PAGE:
Saturday, 23 June 2012

This morning's haul from the Weston Farmer's Market

I visited the Weston Farmer's Market this morning to pick up some eggs and Ontario strawberries. As you can see, I found quite a bit more!

The Gallardia (red and yellow flowers in the top right corner) were only $4, and they're big healthy plants. It took a lot of willpower to only come home with one plant--I wanted one in every colour (I think there were 5 to choose from). A salmon pink geranium, priced to sell at $1, also jumped into my arms. These are the exact same plants you'd find at garden centres--the folks that sell them at the Weston Market also sell to retailers from the Ontario Food Terminal during the week. It's a family run operation and they're nice people. I didn't buy any of their produce this morning, but they have the best corn, leeks, romaine lettuce, and broccoli at the market.

The Egg Man sells all sizes and colours of fresh eggs, along with an excellent selection of cheeses, from a refrigerated trailer. I've been buying from him for years and have not been disappointed.

Asparagus and strawberries have been in my market shopping bag for the past few Saturdays. An assortment of peppers ($3 for the lot), baby cucumbers, and some amazingly sweet nectarines (they had samples, which was really smart, as I was only going to buy a small container until I tasted them. And then I immediately asked for the larger basket!)

Rounding out the haul from this morning is some fresh cilantro (salsa on bean burritos this week!) and a loaf of "Persian bread" (that's what they call it. All I know is that it's made with olive oil and there probably won't be a lot of that loaf left by the time lunch is done today.)

I've noticed some new additions to the market this year: a local coffee roaster (you can buy the beans or a freshly brewed cup), someone selling pies, a second roti seller (the first one was pretty good so they're in for some stiff competition), and a couple selling some amazing looking Greek delights (phyllo wrapped bits of deliciousness!) Besides all of this, there's a vendor selling freshly grilled back bacon on a bun, as well as other vendors selling honey, maple syrup, and I'm probably forgetting a few other things.

There's usually a different busker performing every week. This week it was a  dulcimer player. Early on in the season (when the only produce to be had is asparagus) the buskers don't come, and I really miss them. They add a nice atmosphere.

The market is held every Saturday in the Weston GO parking lot from May to October. I highly recommend it!

Thursday, 21 June 2012

I Was Inviting Japanese Beetles to Flock to My Garden?

Thankfully, this is not what my roses look like yet. Right now they're glorious--full and smelling like only roses can.

But I'm living in quiet dread, because this IS what my roses looked like a little further on in the season last year. Those shiny brown things in the picture at left? Those are Japanese Beetles.

Notice that not only are there too many to count, at least five pairs of them in the picture are in the process of making more Japanese Beetles. For the past few years I never find just one Japanese Beetle in my garden, I find a plague of them.

Which is why I was so excited to learn that geraniums might be the answer to keeping them under control. I've planted oodles of geraniums in my garden this year in case they do work.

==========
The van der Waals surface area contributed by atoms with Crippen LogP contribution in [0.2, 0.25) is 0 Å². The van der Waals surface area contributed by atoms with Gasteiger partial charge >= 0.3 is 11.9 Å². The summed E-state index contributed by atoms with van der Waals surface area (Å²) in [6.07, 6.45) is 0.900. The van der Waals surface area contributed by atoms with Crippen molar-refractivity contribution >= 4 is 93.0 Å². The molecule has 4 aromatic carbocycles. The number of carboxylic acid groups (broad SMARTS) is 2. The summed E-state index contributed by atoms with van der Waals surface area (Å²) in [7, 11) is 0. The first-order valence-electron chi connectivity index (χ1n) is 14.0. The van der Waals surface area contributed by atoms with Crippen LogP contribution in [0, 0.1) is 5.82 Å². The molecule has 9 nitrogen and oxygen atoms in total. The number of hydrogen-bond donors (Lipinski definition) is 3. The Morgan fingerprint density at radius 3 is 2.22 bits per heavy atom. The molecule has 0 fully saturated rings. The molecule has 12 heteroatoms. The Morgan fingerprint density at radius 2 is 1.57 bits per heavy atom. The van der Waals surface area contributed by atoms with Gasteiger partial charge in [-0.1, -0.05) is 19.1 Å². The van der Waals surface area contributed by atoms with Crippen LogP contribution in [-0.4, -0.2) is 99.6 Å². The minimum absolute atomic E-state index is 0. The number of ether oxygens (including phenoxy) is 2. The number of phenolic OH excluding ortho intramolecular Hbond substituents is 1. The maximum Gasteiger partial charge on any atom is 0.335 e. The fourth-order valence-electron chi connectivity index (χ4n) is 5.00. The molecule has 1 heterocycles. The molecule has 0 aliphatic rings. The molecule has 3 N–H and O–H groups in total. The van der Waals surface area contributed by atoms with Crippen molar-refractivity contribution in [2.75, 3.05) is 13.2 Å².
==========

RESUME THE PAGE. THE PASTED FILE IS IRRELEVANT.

But I'm still worried. The research didn't specify how many geraniums you need per rosebush. Or how close they had to be. And what if the birds in my yard are so full from birdseed or the snails I throw out of the garden for them to find on the road that they aren't interested in eating the beetles?

So my ears still perk up when I hear of anything that might possibly be a proven solution to my plague. On twitter today I saw a post from Fine Gardening Magazine with a link to an article about Japanese Beetles and roses. This piqued my interest greatly, as Fine Gardening is a very reputable publication and the author of the article, Paul Zimmerman, looks to have some pretty serious rose cred ("Paul Zimmerman has grown thousands of roses for over 15 years and for ten of those years in a sustainable manner.") 

From that article I learned two very interesting things:

1.  "Simply shaking [Japanese beetles off your roses] and stomping on them attracts more because when killed, the female emits a pheromone that attracts males. Hardly the desired result."  

Egads, every time I crushed one of those %$@@$ bugs I was sending out a siren call for a bunch more of them to come to the wake! Argh!

2. So is there a solution "...It’s simply a spray made from cedar oil! Preferably Eastern Red Cedar. The principal is the same one used when storing sweaters in a cedar chest to keep moths away. When sprayed on the roses it keeps the beetles away and they fly off to another garden."

Eastern Red Cedar oil! Ooh, where do I get my hands on some of that?!?  (a quick Google search suggests that my neighbourhood natural/health food store is the first place to look.)

This is definitely something I will be trying out as at least some of my roses are bound to have some beetles appear (there was only so much space and budget for geraniums; I can't possibly have bought enough to render 100% coverage, even if they are the miracle cure.) 

And if I hear of any other possible solutions, I'll be sure to let you know.
What my roses look like right now. May they stay this beautiful!